If you’ve only ever encountered fonts in Google Docs or Microsoft Word, you might not have even heard of typefaces, and that’s okay. But typeface enthusiasts and old school designers consider the typeface vs font distinction pretty important. Many are vehemently against the conflation of the two terms. Unsure where you stand in the typeface vs font debate? We’re here to help.
In this article, we’ll define both fonts and typefaces, discuss their differences, list some examples of both, and finally show you how to use typefaces and fonts in your designs. You’ll find out more about the history of the printed word, make your own judgments about the differences between font and typeface, and learn easy typography techniques.
Ready to get to the bottom of the typeface vs font saga? Let’s jump right in.
What is a Typeface?
So, is Helvetica a font or a typeface? According to classic definitions, it’s a typeface. But what is a typeface? A typeface is the design of the text, sometimes also known as a family of fonts. The main stylistic choices in typography – for example, the concepts it reflects and the purposes it serves – all concern the typeface, not the font. By this definition, Helvetica is a typeface.
Why do we call Helvetica or Arial or Times New Roman a font then? The conflation of the terms started with the digital age, with Microsoft Word having just fonts, no typefaces. That’s also in part because mass digitization made the distinction less crucial: Why bother with particularities when typeface, font size, bolding or italicization is done with a few clicks?
What is a Font?
If Helvetica is actually a typeface, then what is a font? A font is a subset of a typeface, with width, weights, size, and other details specified.
For example, Helvetica Bold 16 point is a font. And it is different from Helvetica Neue UltraLight 12 point. The word font (‘fount’ originally) is tied to the old process of printing words using metal blocks, from the Old French verb fondre, meaning ‘to pour out, melt, smelt’. Back then you needed a different set of metal blocks for each font: Helvetica Bold 16 pt was indeed vastly different from Helvetica Ultra Light 12 pt.
Differences Between Fonts and Typefaces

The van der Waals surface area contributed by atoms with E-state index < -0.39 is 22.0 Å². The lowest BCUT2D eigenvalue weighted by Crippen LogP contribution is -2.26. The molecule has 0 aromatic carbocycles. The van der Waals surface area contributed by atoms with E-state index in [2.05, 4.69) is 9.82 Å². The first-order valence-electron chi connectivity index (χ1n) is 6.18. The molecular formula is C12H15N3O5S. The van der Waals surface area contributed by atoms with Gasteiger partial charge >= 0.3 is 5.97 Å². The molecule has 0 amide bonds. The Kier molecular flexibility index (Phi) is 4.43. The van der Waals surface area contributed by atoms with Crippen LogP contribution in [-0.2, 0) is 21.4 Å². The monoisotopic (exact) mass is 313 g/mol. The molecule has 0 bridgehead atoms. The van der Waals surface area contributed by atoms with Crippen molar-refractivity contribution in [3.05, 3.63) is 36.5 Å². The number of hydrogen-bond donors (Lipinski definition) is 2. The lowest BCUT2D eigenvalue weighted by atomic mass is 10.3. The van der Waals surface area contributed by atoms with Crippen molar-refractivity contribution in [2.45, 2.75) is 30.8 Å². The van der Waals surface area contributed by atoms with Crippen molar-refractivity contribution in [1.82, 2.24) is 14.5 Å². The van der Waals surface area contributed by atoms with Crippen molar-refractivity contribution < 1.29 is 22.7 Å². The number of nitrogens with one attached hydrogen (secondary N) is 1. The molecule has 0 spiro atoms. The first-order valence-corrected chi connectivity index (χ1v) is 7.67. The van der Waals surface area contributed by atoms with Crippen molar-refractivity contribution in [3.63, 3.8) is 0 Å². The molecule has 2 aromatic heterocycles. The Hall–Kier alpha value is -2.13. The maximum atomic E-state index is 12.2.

So, what is the difference between a font and a typeface? The former is just the subset of the latter. A typeface is a collection of different related fonts. Those fonts can be different in a number of ways:
- Weights (Bold, Black, Light, Thin, etc.)
- Widths (Compressed, Condensed, Narrow, Normal, etc.)
- Styles (Roman, Italic, Cursive, etc.)
- Sizes (Caption, Text, Subhead, etc.)
- Grades (1-4)
- Effects (Inline, Outline, Shadow, etc.)
And yet they all share a typeface, a font family: a design philosophy, an overarching style, a concept.
Does it matter if you use the right term or not? In most cases, you can use font to mean typeface and get away with it, but if you’re a professional designer, making the distinction and using the right words can make life easier for others in the industry to understand you. Besides, learning the difference wasn’t that difficult, was it?
Beautiful Fonts and Typefaces
Now that we’ve made the typeface vs font distinction, let’s go over some stunning typefaces and fonts that’ll inspire you to get creative with your designs.
The first thing to note about Merriweather is that it’s super pleasant to look at. Elegant and balanced, this open-source medium-contrast semi-condensed serif typeface was designed for digital. Because it’s so readable, you can freely use it on chunks of text. It’s especially well-suited for designs related to literary arts: library booklets, literary festival invitations, quoted reviews, etc. This typeface really has a sturdy, studious look to it. Merriweather comes in eight styles, varying from Light to Bold. It is often paired with Roboto, Montserrat, and Source Sans Pro.
Created by architect and designer Ryoichi Tsunekawa, Bebas Neue is a modern popular uppercase-only sans serif font family. The wide commercial use of this Grotesque font comes as no surprise: The font is as minimalistic as it is attention-grabbing, which makes it perfect for branding and packaging. Thanks to its clean lines, Bebas Neue is equally suitable for digital and print. It comes in five different weights, from thin to bold, and can be harmoniously paired with Open Sans and Lato.